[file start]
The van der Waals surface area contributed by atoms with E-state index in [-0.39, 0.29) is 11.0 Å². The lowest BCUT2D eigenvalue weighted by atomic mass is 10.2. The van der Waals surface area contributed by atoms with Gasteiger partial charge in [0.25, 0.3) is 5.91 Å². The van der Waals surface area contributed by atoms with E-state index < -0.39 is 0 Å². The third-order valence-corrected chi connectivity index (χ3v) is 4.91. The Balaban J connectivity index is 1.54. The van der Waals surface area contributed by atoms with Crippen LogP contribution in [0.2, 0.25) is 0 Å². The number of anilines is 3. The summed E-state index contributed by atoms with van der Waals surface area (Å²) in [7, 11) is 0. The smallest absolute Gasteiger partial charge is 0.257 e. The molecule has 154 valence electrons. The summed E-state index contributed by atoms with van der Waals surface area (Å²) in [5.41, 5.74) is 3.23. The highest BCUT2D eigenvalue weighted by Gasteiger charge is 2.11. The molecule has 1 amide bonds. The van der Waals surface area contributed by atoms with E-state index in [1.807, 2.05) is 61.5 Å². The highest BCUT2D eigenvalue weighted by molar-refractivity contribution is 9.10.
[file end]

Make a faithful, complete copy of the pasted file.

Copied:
The van der Waals surface area contributed by atoms with E-state index in [-0.39, 0.29) is 11.0 Å². The lowest BCUT2D eigenvalue weighted by atomic mass is 10.2. The van der Waals surface area contributed by atoms with Gasteiger partial charge in [0.25, 0.3) is 5.91 Å². The van der Waals surface area contributed by atoms with E-state index < -0.39 is 0 Å². The third-order valence-corrected chi connectivity index (χ3v) is 4.91. The Balaban J connectivity index is 1.54. The van der Waals surface area contributed by atoms with Crippen LogP contribution in [0.2, 0.25) is 0 Å². The number of anilines is 3. The summed E-state index contributed by atoms with van der Waals surface area (Å²) in [7, 11) is 0. The smallest absolute Gasteiger partial charge is 0.257 e. The molecule has 154 valence electrons. The summed E-state index contributed by atoms with van der Waals surface area (Å²) in [5.41, 5.74) is 3.23. The highest BCUT2D eigenvalue weighted by Gasteiger charge is 2.11. The molecule has 1 amide bonds. The van der Waals surface area contributed by atoms with E-state index in [1.807, 2.05) is 61.5 Å². The highest BCUT2D eigenvalue weighted by molar-refractivity contribution is 9.10.